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Twist Cutting to Create Layers in the Crown

Andrew Carruthers

Author Andrew Carruthers | Education Director for Sam Villa

Twist Cutting: taking a section and twisting it out of it's natural direction to increase over direction and elevation on the outsides of that section.

Here at Sam Villa we use the twist cutting technique on several different haircuts, one in particular is The Scarlet haircut.

Today I would like you share with you a twist cutting technique I use often in the salon to add layers and texture through out the crown area. So let's get started!

Tools For Success:

Beginning at the high point of the head, take your long cutting comb and section to the corner back and diagonally down to the mid occipital center back, creating a triangle section.



Next, step to the other side and mimic the same sectioning, creating two triangles and once they are put together you create a diamond. What you should end up creating is a diamond shape the encompasses the crown area. Diamond sectioning is a flattering shape for the crown area and allows the shape to naturally fall to the back of the head.


Next we are going to angle diagonally right off the crown.

HOT TIP: Take your long cutting comb and put it flat on the crown, this is where you want to elevate the hair out from.


Everything is over-directed into the center of our diamond section. Once we have established our over direction to the center and elevation off the crown, we are going to begin to twist our section.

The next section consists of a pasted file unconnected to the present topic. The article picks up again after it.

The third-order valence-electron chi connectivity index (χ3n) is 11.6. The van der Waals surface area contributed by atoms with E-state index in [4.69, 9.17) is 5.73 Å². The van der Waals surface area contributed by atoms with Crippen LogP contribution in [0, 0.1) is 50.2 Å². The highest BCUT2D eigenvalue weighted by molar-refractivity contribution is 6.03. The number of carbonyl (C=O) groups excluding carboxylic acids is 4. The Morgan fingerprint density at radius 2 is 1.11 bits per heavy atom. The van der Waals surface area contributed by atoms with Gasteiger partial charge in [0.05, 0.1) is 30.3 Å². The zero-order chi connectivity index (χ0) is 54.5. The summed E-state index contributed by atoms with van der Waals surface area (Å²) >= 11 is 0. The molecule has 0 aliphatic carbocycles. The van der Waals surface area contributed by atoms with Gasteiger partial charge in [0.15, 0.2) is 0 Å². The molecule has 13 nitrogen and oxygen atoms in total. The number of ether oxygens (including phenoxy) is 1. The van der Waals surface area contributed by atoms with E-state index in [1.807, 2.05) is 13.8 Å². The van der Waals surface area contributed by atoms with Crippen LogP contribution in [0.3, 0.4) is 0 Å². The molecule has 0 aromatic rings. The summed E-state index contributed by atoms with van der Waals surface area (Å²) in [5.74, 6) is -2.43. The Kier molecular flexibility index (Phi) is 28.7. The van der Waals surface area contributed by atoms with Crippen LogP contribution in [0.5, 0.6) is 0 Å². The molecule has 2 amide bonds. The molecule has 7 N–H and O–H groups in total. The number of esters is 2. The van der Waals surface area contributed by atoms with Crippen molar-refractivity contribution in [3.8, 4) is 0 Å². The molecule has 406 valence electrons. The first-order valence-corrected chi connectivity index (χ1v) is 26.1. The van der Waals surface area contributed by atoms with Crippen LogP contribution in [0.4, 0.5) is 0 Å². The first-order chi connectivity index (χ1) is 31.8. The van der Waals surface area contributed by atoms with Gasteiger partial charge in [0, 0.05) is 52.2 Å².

Hold the hair firmly in your fingers and take a walk around the head, to the other side. As we do that, it's essential that we allow the hair to slip through the fingers. If we hold onto it too tight we will not get the correct twist effect.




After the section has been twisted around, you can now see that the hair is being stretched even farther out of the natural position which increases the over direction and elevation.


Because we are cutting the hair dry we recommend using your Sam Villa 7”Dry Cutting Shear, these shears are designed to handle large amounts of dry dense hair. Taking your shears, we are going to cut on that diagonal finger angle we have established from the elevation.



You will notice the cut is a very blunt line, but because of the elevation, over direction and twisting action, when the hair falls it actually falls soft and creates a nice texture throughout the crown area.



If you grab a section within the section we just made the cut on, you will notice the hair is shorter in the middle and longer on the end. This is the result of the twisting movement we just did, this is why we don’t create blunt lines once the section is released back to it’s natural fall.


Check out more of our Twist Cutting techniques on our YouTube channel and also in our Video On Demand section.

Do you utilize twist cutting techniques behind the chair? Share your success stories and/or challenges with this technique.

If you have any questions or comments please leave them in the box below. Check back for new videos to help you grow behind the chair!